Out of the mouths of babes - and private school kids…
A teacher at an expensive primary school in the country asked her young charges what they would call a person who helped others. A boy shot his hand up eager to answer.
“A servant?” he said.
The ‘Me’ Generation – babyboomers’ uncaring keepers?
Uh-oh – these are the people who’ll be looking after Super and our health care (or not) when babyboomers are in the twilight of their years. London’s Daily Telegraph reported recently that today’s generation of students have lost almost 40 per cent of the ability to empathise with others since the 1980s. The study, presented at the annual meeting of the Association for Psychological Science, analysed a number of surveys involving almost 14,000 college students over the last 30 years.
"We found the biggest drop in empathy after the year 2000," said Sara Konrath, a researcher at the University of Michigan Institute for Social Research.
Ms Konrath analysed the findings of 72 different studies of American college students conducted between 1979 and 2009, with fellow graduate student Edward O'Brien and undergraduate student Courtney Hsing. Compared to college students of the late 1970s, the study found, college students today are less likely to agree with statements such as "I sometimes try to understand my friends better by imagining how things look from their perspective" and "I often have tender, concerned feelings for people less fortunate than me."
Ms Konrath said that many people refer to the effect as the "Generation Me" which is one of the most self-centered, narcissistic, competitive, confident and individualistic in recent history.
"It's not surprising that this growing emphasis on the self is accompanied by a corresponding devaluation of others," Mr O'Brien said. The researchers felt that the change in society could be to do with violence in the media and modern technology such as the internet reducing face-to-face personal interaction. For the full story go to: http://www.telegraph.co.uk/science/7779290/Generation-me-students-have-less-empathy-than-20-years-ago.html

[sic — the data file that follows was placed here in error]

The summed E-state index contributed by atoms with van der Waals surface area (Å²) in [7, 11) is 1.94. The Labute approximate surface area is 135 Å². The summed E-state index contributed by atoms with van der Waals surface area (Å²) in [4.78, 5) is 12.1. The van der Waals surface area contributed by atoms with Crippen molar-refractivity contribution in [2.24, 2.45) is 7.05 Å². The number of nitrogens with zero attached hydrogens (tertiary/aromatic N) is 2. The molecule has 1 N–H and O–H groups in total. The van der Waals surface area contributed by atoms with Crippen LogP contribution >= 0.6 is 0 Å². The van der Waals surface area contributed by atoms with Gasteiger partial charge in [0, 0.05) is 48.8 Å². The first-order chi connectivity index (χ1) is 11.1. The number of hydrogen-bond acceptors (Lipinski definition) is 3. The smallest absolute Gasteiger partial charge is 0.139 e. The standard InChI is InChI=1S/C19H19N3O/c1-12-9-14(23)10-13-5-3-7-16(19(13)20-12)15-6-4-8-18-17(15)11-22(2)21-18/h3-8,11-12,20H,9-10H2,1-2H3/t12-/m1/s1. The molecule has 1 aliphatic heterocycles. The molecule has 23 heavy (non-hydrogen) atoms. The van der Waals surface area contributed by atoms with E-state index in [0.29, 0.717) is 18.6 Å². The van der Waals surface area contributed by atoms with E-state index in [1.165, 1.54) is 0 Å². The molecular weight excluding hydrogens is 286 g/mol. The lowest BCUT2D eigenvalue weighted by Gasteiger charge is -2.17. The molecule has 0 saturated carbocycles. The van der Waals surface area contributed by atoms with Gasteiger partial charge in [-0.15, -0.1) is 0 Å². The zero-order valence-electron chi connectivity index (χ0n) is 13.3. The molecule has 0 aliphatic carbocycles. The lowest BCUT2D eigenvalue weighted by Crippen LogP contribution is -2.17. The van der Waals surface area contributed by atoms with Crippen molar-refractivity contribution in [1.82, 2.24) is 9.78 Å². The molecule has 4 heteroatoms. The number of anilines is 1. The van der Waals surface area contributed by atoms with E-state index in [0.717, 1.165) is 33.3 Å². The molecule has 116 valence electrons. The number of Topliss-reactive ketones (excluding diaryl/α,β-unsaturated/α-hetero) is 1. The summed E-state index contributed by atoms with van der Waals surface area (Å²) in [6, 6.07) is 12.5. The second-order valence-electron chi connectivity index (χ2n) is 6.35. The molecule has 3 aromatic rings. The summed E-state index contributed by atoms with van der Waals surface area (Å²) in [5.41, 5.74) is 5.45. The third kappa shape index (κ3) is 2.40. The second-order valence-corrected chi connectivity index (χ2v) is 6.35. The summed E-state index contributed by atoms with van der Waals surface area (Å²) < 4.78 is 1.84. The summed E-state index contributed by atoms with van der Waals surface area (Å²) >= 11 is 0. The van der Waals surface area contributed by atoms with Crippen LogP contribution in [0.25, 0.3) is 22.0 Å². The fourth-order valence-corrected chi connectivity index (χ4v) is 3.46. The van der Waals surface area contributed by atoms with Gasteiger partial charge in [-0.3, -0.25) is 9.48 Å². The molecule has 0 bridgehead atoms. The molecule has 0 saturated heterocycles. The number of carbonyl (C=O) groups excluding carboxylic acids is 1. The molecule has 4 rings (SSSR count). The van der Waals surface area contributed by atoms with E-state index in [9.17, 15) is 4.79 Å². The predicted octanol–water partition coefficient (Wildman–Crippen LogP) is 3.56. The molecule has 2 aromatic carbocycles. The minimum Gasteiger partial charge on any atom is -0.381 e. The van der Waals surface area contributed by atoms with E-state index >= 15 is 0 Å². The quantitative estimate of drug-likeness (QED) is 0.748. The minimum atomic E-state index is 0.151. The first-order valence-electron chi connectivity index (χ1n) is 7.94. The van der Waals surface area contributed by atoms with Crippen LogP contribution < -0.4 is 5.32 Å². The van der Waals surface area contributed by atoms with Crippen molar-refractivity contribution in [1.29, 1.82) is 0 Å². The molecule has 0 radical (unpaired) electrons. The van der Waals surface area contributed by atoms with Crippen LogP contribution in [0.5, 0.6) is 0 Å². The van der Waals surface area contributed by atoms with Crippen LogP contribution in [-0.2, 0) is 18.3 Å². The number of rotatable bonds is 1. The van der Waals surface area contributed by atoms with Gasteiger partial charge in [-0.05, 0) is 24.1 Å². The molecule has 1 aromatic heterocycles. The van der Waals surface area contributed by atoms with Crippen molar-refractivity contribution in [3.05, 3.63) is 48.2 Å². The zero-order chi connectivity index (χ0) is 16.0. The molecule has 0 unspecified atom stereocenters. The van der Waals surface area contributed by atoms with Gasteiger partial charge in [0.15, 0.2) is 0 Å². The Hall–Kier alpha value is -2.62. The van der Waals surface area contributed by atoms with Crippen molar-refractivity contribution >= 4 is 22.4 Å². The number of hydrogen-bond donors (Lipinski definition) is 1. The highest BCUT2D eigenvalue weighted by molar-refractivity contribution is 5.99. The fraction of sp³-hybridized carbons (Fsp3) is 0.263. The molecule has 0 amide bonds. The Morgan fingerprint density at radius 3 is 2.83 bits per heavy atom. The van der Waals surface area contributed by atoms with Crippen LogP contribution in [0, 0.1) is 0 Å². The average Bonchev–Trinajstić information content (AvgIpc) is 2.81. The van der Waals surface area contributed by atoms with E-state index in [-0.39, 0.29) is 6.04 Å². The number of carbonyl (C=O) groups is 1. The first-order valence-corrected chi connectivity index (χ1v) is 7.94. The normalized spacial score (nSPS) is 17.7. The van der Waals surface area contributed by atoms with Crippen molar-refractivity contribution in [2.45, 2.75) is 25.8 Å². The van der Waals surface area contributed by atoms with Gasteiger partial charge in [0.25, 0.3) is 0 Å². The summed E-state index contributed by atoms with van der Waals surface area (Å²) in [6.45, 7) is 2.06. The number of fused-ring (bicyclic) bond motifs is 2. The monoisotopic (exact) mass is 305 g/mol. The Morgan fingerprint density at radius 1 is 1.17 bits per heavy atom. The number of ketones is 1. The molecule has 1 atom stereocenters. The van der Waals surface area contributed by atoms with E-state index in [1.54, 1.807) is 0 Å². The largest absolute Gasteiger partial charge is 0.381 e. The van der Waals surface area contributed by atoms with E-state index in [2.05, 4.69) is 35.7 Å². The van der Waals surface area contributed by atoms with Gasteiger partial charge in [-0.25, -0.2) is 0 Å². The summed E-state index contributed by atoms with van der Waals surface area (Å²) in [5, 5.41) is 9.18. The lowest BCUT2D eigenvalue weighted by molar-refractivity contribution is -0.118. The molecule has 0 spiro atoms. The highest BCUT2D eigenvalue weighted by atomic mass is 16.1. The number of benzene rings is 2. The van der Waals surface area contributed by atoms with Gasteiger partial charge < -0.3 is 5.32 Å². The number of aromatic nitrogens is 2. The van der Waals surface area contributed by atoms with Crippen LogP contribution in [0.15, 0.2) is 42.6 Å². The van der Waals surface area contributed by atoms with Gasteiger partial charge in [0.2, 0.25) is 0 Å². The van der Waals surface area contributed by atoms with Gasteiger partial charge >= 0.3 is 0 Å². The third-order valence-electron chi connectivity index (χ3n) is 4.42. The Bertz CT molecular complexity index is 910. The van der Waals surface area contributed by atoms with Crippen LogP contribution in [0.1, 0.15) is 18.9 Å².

Broadband as a human right
London’s Independent newspaper reports that last October, Finland became the first country to enshrine broadband as a fundamental human right, when the Finnish Ministry of Transport and Communications promised that all its 5.5 million inhabitants would have access to a 100mbps connection by 2015. …In France and Greece, the right to internet access has now been written into law.
The government of Estonia declared it a human right as long ago as 2000. The number of internet users in a country correlates predictably with GDP per capita, hence Scandinavia is the world's most wired region, with North America and the rest of Western Europe not far behind.
The relationship between GDP per capita and internet access is a virtuous circle: broadband drives business, boosting an economy and increasing its capacity for better communications”. And then we land with a thump in the realities of home.